Children expressing an opinion should not be a tick-box exercise. I have been to many schools or places designated as for play, as Rustin also alludes to in her article, where the UNCRC information is pasted on the walls, and I have observed or been part of plenty of consultations with children, but sometimes the efforts strike me as disingenuous. Children can work out the size and shape of things fairly quickly and they can play the game: they might write or say what the adult wants or needs to hear, but in their own time and on their own terms, they’ll express entirely different opinions. I’ve seen and heard this first hand. I continue to see it happening. Children aren’t stupid.

Where many adults have a need to create subsets of play, children will play in all their in-between time. Some adults find this disagreeable, unfocused, superficial, not towards any given ends. Children will play anywhere and everywhere, if that place is conducive to what they want to play and how they want to play. Children will play at any time, for the same reasons. So in trying to exercise their right to play (whether they know about the UNCRC or not), or in just getting on with what they are, as biological creatures, pre-disposed to do, i.e. play, children will play first thing in the morning and late at night, at meal times, at any given moment in the street going from destination to destination, in classes, waiting for the bus, brushing their teeth, going to the toilet, waiting in line, and all other instances which adults also do in their day-to-days and which, for those adults, are mundane necessities. Yet, this play of the children is not seen as play, often: it’s disruptive, unfocused, impacting on the adult who wants or needs to be somewhere, and so on.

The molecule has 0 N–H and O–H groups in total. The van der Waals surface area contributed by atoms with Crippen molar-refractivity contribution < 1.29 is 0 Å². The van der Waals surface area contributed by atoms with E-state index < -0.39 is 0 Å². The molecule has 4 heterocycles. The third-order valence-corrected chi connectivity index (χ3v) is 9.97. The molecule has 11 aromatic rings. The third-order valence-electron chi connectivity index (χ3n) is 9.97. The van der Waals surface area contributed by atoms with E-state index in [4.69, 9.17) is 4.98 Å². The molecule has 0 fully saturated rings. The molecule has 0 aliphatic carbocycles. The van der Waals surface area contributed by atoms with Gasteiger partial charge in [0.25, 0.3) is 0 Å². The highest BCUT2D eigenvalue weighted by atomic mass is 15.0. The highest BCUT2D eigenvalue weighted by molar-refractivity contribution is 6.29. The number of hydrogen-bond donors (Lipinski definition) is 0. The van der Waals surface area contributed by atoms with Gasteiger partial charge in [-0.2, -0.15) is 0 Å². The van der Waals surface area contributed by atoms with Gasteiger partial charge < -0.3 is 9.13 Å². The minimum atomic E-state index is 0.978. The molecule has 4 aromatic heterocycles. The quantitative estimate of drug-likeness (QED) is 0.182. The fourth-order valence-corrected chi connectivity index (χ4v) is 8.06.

I’m not proposing that all adults (whether they be parents, teachers, or anyone involved with working with or just passing by children) just give up the ghost and do whatever the children want whenever they want to (this is where I usually have people citing Golding’s Lord of the Flies, and ‘oh, but there’ll be anarchy, and we can’t have that’, and I’m frankly bored of that now): conversation, relating, intuition, and understanding are all needed in a properly functioning and diversely populated aggregation of people, which just so happens to include ‘x’ many children, who have their own opinions, feelings, experiences and ideas too.

If our legislation bestows rights on individuals and groups of people in our society, then those rights should be properly served. Children, in England at least — not served by a devolved government — seem to have paper rights that aren’t always properly provided for in the real world: the powers that be in Westminster, for example, have difficulty understanding that such small creatures called children could express valid points of view and that they tend towards something they know, as lived experience, as ‘play’ (four-letter word as that is, to some).